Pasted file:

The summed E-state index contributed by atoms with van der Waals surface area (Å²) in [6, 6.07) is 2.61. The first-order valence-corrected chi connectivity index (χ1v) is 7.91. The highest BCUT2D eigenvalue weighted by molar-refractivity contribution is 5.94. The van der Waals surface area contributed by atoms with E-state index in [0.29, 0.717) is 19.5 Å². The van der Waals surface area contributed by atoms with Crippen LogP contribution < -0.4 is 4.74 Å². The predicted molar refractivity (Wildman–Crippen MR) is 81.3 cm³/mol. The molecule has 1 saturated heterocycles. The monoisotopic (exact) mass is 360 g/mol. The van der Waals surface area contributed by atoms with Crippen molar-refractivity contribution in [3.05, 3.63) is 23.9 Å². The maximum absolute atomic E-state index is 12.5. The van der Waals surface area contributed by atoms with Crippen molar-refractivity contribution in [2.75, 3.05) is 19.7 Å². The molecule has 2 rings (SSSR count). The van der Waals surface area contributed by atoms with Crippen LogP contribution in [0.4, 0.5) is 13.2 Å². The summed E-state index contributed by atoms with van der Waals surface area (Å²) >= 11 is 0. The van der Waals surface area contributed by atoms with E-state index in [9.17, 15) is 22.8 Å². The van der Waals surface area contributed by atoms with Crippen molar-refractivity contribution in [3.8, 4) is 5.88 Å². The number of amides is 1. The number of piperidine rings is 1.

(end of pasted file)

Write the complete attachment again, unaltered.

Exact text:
The summed E-state index contributed by atoms with van der Waals surface area (Å²) in [6, 6.07) is 2.61. The first-order valence-corrected chi connectivity index (χ1v) is 7.91. The highest BCUT2D eigenvalue weighted by molar-refractivity contribution is 5.94. The van der Waals surface area contributed by atoms with E-state index in [0.29, 0.717) is 19.5 Å². The van der Waals surface area contributed by atoms with Crippen LogP contribution < -0.4 is 4.74 Å². The predicted molar refractivity (Wildman–Crippen MR) is 81.3 cm³/mol. The molecule has 1 saturated heterocycles. The monoisotopic (exact) mass is 360 g/mol. The van der Waals surface area contributed by atoms with Crippen molar-refractivity contribution in [3.05, 3.63) is 23.9 Å². The maximum absolute atomic E-state index is 12.5. The van der Waals surface area contributed by atoms with Crippen molar-refractivity contribution in [2.75, 3.05) is 19.7 Å². The molecule has 2 rings (SSSR count). The van der Waals surface area contributed by atoms with Crippen LogP contribution in [0.4, 0.5) is 13.2 Å². The summed E-state index contributed by atoms with van der Waals surface area (Å²) >= 11 is 0. The van der Waals surface area contributed by atoms with E-state index in [9.17, 15) is 22.8 Å². The van der Waals surface area contributed by atoms with Crippen molar-refractivity contribution in [3.8, 4) is 5.88 Å². The number of amides is 1. The number of piperidine rings is 1.